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An Apartment State Of Mind

How to Find a Roommate That Doesn't Suck

June 2, 2015

Ah yes, the roomie hunt. This could sometimes be harder than apartment hunting itself—after all, your apartment isn’t the one that will be a slobby Joe.

We’ve come up with a few tips on how to make sure your next roomie isn’t a doozy that will turn your cozy apartment into a living h-e-double hockey sticks.

– The Search –

Start looking for a roomie 3 months ahead of time, and hang out with them before and after apartment hunting to make sure you guys will click. You can find potential roomies on websites like Roomster or Roomie Match. Living with a person you only say “hi” to when you see them honestly isn’t the bee’s knees. It takes around 3 months to get to know a person, so get to talkin’.

– The Interview –

No, I’m not talking about Seth Rogen and James Franco’s hilarious, albeit a bit inappropriate, movie. Make sure to have a proper interview with your future roomie. Ask whatever questions or concerns, including worst case scenarios, you might have to put your pretty little mind at ease. Make sure you’re honest in your answers as well. Don’t hold back—you’ll be stuck with this person for the next few months or so.

– The Visit –

Hang out at both his and your place, so that you’ll both be able to see what your roomie is currently living like. This should shed some light on whether they’re a neat freak or are a bit messier than they said they were, what their decoration taste is, and so on. Pay attention to those cleaning habits. Dirty dishes in the sink or an overflowing trash speak louder than words.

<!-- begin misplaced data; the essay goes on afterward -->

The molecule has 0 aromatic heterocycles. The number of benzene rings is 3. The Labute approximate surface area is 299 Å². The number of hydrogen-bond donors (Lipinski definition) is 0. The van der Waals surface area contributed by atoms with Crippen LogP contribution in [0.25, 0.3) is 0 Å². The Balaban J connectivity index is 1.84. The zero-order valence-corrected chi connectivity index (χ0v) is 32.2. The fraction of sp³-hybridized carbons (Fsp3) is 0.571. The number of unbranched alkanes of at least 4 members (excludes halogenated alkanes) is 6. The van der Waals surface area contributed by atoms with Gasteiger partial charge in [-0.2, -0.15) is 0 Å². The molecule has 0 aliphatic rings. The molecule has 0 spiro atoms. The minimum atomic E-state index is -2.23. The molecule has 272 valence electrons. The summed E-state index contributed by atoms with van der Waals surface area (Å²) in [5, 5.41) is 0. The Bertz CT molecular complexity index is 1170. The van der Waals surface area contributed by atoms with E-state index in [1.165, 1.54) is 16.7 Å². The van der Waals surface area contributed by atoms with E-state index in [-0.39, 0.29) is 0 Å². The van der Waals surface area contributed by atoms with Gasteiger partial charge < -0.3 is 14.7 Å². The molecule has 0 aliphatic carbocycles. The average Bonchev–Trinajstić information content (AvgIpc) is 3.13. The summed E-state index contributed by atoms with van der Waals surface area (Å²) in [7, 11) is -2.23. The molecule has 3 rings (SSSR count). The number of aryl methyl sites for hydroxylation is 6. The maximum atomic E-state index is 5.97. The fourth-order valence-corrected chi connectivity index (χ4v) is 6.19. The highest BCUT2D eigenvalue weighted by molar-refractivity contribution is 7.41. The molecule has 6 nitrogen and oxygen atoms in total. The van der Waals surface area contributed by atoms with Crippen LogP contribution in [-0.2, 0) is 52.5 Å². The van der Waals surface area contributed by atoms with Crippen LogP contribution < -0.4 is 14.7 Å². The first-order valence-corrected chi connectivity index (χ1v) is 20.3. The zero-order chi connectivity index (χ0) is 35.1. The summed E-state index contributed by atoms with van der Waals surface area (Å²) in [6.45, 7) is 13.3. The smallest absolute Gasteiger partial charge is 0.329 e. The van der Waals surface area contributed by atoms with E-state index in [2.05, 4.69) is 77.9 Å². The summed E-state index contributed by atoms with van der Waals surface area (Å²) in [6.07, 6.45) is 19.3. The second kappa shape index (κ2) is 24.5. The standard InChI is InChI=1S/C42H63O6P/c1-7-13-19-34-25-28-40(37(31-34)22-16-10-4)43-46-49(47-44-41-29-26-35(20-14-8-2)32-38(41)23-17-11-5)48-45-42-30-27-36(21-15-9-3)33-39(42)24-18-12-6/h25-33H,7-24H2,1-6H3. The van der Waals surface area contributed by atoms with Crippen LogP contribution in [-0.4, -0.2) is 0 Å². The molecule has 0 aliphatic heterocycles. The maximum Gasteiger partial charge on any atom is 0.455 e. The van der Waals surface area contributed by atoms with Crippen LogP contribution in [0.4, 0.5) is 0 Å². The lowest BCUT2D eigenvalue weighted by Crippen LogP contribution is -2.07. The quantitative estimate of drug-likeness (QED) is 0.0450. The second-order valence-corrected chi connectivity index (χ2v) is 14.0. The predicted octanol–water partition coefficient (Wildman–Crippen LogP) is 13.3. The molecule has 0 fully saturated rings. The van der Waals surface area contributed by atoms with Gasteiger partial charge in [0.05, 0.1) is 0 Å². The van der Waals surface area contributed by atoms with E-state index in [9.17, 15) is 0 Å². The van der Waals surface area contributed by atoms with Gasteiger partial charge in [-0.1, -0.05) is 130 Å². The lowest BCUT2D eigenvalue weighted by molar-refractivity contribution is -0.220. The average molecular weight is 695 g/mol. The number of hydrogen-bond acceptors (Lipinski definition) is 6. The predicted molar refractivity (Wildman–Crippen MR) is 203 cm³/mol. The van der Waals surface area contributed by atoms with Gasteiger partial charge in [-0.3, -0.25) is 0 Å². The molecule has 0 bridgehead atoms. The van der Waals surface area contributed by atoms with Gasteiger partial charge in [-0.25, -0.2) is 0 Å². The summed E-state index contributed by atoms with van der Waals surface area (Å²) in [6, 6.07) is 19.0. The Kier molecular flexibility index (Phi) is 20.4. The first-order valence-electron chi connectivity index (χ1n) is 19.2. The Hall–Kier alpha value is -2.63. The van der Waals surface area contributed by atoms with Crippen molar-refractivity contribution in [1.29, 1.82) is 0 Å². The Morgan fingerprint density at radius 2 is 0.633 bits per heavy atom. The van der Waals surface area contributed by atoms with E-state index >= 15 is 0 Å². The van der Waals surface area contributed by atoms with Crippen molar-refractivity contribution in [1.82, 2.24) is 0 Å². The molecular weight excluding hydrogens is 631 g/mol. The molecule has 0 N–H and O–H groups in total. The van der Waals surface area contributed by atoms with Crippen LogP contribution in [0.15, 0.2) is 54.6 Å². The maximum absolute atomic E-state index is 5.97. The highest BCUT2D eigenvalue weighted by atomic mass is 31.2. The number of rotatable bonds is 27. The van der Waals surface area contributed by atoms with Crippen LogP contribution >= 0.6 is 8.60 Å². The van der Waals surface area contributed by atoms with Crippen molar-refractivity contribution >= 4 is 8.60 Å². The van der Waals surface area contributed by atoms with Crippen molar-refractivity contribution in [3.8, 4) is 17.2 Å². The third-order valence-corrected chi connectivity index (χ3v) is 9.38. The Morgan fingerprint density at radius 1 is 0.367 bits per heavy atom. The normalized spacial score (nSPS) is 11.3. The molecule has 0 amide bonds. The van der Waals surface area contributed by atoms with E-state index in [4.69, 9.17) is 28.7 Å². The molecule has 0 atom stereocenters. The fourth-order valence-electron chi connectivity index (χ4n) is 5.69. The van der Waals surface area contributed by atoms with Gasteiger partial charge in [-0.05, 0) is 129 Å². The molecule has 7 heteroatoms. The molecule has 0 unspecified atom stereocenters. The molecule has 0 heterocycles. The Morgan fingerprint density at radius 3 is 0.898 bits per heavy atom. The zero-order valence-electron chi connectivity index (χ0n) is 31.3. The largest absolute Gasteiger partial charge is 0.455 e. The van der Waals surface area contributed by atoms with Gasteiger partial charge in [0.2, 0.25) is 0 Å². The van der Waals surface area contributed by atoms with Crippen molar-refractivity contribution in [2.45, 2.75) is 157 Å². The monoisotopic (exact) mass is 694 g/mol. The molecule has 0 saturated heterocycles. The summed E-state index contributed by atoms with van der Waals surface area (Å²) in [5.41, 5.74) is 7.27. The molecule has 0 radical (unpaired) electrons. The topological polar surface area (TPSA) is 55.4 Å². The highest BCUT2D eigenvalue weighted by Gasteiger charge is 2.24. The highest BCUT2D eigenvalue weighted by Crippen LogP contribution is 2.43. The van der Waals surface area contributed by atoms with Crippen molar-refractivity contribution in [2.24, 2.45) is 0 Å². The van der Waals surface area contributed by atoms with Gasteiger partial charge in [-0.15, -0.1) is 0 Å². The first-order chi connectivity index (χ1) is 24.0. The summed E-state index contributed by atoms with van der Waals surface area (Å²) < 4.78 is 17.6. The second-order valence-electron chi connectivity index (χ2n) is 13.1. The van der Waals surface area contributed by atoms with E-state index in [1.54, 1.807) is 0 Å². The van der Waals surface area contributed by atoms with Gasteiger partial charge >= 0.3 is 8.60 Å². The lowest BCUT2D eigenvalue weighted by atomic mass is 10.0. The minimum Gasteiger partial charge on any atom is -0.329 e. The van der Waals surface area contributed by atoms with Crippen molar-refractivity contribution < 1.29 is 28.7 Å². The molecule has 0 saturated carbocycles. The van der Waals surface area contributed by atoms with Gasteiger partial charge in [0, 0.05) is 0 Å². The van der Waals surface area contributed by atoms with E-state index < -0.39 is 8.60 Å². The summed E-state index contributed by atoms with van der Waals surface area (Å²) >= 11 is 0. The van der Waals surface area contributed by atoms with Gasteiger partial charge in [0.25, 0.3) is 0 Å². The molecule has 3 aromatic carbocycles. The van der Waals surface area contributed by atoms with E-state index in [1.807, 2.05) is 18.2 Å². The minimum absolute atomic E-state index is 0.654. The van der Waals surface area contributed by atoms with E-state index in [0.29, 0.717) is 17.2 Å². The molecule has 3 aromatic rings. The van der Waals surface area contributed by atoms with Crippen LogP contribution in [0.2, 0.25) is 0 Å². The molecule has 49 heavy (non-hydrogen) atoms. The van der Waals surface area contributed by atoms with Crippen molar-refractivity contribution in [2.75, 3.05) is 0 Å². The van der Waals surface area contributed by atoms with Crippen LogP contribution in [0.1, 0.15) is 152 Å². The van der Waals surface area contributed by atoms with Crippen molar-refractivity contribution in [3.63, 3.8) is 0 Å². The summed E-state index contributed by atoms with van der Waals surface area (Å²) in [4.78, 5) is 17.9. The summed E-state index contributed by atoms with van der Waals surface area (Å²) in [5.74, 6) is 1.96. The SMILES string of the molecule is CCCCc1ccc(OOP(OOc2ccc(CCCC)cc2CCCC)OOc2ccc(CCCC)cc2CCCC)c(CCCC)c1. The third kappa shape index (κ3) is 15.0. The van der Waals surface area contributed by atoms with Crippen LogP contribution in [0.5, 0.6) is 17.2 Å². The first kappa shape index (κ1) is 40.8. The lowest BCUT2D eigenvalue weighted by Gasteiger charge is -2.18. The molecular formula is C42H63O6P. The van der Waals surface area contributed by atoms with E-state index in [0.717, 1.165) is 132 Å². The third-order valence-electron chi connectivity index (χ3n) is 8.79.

– The Goods –

Figure out the financial situation between you and your potential roomie. Bring up all the bills and rent and how the costs will be split. Make it even easier by using websites like What Do I Owe You or apps like Tab. Doing this will avoid awkwardness later on when there’s a huge spike in the electricity bill because they have their own space heater or something.

– The Contract –

Get everything (informalities, chores, financial issues, etc.) on a paper contract, even if you and your roomie are the best of friends. It’s necessary in order to protect both you and your roomie from legal actions later, and will fully lay out the rules of the household. You can make your own on LawDepot or look at these sample outlines for inspiration.

Good luck roomie hunting! Who knows, your new roomie might actually be your next best friend.

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